Modulation of Memory B Cell Phenotypes and Toll-Like Receptor-7 in Chronic Hepatitis C Virus Infection During Direct-Acting Antiviral Interferon-Free Therapy: Correlation with Interleukin-7



Moustafa H, Madkour M, Hamed F, Abouelnazar S, Abo Elwafa R, Moaaz M.


Viral Immunol. 2021 May;34(4):227-240. doi: 10.1089/vim.2020.0110. Epub 2020 Nov 11.


Hepatitis C virus (HCV) infection is a major worldwide problem with the highest incidence rates in Egypt. It affects B cells that serve as reservoirs for persistent HCV, resulting in phenotypic B cell alterations. Interleukin-7 (IL-7) is a cytokine with antiviral activity, important for B cell physiology. In addition, B cell-intrinsic toll-like receptor-7 (TLR7) signaling is required for optimal B cell responses during chronic viral infection, and the deficiency of TLR7 in B cells is sufficient to significantly impact antibody responses. Based on their known immunomodulatory effects, we hypothesized that direct-acting antiviral interferon-free therapy may affect TLR7 expression and the exhausted peripheral B cell compartment with the possibility of their restoration in patients who achieved a sustained virological response and their correlation to IL-7 level. This prospective study was accomplished on 80 Egyptian HCV patients and 75 controls. Frequencies of peripheral B cell subsets, TLR7 gene expression, TLR7 protein, and serum IL-7 levels were investigated by flow cytometry, quantitative polymerase chain reaction, and enzyme-linked immunosorbent assay, respectively. B cell subpopulations were exhausted and partially restored among HCV patients after receiving treatment, but not recovered with regard to activated mature or resting memory B cells. Almost all responders to direct antiviral drugs showed upregulation of TLR7 gene expression and correlated with the frequency of memory B cell, but not with IL-7. Moreover, IL-7 was not significantly different between groups although correlated with immature transitional B cells. Results may indicate the interplay between TLR7 and B cells during remission or progression of HCV. Thus, TLR7 could be used as a promising biomarker for assessment of antiviral treatment efficacy among chronically infected HCV patients, and that targeting TLR7 may be used as a potential prophylactic and/or therapeutic agent during chronic HCV as well as immune-potentiation of memory B cells.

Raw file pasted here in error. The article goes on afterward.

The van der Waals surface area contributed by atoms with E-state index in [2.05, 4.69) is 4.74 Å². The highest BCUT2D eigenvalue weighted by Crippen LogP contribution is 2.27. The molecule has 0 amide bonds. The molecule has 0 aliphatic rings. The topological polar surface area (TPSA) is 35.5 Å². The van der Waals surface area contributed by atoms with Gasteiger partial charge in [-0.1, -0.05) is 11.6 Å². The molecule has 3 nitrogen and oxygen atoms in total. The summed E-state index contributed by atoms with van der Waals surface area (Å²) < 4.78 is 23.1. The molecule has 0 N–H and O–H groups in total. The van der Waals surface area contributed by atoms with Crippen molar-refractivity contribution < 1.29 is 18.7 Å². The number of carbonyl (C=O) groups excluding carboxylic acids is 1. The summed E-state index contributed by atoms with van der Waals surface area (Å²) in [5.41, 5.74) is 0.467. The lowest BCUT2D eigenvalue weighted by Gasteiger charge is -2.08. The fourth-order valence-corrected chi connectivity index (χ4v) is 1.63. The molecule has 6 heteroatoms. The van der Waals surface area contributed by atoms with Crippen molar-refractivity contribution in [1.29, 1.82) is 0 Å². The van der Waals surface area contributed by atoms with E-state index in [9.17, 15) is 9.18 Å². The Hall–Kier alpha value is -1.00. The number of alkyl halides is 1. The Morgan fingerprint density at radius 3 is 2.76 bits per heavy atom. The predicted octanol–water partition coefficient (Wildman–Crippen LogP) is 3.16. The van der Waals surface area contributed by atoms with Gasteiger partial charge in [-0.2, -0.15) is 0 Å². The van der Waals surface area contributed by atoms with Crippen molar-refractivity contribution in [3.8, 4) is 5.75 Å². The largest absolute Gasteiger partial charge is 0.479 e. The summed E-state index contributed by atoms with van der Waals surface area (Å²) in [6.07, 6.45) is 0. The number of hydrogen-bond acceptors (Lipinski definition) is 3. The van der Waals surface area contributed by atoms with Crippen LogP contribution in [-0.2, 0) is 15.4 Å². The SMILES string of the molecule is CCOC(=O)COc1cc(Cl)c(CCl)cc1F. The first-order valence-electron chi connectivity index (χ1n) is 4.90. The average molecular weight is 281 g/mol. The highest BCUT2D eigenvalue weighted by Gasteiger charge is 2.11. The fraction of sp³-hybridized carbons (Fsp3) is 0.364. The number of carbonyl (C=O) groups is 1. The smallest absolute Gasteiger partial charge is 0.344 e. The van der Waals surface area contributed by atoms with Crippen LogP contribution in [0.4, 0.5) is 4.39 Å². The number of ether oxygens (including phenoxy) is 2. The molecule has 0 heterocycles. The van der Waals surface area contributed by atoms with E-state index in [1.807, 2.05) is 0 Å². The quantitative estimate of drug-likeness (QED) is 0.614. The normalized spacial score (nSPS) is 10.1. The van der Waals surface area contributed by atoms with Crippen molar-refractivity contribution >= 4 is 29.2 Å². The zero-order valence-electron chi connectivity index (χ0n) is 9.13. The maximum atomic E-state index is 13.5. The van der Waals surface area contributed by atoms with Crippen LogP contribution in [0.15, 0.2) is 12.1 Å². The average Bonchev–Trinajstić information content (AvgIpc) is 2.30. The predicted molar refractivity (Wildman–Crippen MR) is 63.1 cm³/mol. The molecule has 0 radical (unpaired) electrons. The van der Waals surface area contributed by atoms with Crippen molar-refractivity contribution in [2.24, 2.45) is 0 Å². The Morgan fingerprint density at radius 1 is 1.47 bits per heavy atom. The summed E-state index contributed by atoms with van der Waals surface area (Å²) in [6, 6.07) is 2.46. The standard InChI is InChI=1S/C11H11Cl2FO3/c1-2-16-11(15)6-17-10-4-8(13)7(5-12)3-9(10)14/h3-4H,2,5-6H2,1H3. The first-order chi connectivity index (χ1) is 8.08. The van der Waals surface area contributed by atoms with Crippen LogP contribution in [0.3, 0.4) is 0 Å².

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Link/DOI: 10.1089/vim.2020.0110